We take the threat posed by terrorist offenders very seriously. We utilise a range of rehabilitative tools, which include psychological, theological and mental health interventions. In January, the Government announced a number of additional measures for dealing with terrorist offenders, including increasing the number of counter-terrorist specialist staff in our prisons.
In the last eight months, we have seen terrorist attacks in Streatham, Fishmongers’ Hall and, most recently, Forbury Gardens, where the assailant either had just been released from prison, or was out on licence. What improvements does my hon. and learned Friend think could be made to de-radicalisation programmes to prevent these lone wolf, post-release attacks?
My hon. Friend makes an important point about the tragic incidents that we have seen over recent months. She rightly highlights de-radicalisation programmes. Twenty-two trained imams are doing de-radicalisation programmes in our prisons, but those are not the only measures that we are introducing. We have increased our training for prison and probation officers to deal with terrorism and we are bringing in new national standards for managing terrorists on licence. We want more counter-terrorism specialist staff and we want more places in approved premises as a transition from prison to the community. In addition to that, counter-terrorism police funding is increased this year by £19 million.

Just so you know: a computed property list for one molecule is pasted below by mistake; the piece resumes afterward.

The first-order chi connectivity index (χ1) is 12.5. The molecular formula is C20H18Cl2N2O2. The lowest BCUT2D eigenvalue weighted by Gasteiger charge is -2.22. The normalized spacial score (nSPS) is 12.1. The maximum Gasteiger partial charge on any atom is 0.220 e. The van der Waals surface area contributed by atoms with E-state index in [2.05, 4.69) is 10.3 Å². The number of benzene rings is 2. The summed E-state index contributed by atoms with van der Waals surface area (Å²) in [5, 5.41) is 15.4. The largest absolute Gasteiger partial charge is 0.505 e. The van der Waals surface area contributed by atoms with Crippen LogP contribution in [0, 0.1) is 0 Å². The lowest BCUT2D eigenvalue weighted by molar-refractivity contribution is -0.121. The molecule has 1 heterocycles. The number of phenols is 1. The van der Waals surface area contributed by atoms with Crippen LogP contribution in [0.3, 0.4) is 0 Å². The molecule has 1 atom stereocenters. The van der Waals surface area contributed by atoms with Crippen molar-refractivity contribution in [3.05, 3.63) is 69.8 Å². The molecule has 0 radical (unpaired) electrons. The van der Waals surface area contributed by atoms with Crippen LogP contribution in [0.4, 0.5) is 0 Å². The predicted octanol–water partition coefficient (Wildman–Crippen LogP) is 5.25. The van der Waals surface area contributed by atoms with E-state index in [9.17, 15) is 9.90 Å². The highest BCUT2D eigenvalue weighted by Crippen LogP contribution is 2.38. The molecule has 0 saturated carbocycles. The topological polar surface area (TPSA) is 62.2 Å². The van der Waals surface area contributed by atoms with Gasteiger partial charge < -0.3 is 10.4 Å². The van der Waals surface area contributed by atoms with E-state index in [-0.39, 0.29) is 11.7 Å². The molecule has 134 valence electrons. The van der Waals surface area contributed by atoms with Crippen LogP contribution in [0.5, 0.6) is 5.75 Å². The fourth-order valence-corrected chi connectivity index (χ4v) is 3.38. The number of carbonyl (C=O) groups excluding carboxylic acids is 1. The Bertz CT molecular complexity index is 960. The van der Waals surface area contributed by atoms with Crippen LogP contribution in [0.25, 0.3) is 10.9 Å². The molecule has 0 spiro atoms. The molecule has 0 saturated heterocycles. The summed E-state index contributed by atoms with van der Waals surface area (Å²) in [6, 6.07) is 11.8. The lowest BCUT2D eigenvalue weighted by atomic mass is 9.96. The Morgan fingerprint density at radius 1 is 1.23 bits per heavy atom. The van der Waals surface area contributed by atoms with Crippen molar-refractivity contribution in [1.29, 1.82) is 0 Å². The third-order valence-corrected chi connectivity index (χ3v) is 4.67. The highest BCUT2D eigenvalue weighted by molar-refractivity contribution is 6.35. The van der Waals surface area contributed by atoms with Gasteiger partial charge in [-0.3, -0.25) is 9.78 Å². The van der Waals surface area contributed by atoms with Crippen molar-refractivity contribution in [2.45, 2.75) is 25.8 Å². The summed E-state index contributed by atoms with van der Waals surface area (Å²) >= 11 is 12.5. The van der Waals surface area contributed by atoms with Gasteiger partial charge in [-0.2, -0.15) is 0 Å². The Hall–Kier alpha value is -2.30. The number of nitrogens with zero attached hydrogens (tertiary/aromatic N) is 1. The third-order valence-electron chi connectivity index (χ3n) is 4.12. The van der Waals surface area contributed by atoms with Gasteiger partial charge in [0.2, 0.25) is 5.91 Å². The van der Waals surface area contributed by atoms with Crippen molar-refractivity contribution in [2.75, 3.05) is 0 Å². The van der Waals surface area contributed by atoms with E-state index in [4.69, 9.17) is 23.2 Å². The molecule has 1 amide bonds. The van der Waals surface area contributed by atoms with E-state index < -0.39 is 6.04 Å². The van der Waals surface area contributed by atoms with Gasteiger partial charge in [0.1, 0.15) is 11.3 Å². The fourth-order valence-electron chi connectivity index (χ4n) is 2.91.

There was much discussion around the inadequacy of de-radicalisation work in prison during the Committee stage of the Counter-Terrorism and Sentencing Bill, both in evidence and in debate. We heard that these programmes are not entirely fit for purpose and not always readily available. Clearly, they need a good overhaul—perhaps even more so given the new, longer minimum sentences. Laura Farris certainly seems to agree with that. Sadly, the Under-Secretary of State for the Home Department, Chris Philp. rejected our amendment in Committee to undertake a review to examine the effectiveness and availability of de-radicalisation programmes in prison. Will today’s Minister accept that they do need to be improved and launch the review that is needed?
We have increased the number of imams operating the de-radicalisation programmes. We are looked at, and looked towards, by others internationally in relation to the programmes that we operate. Of course, we continually evaluate the programmes that we operate within our prisons.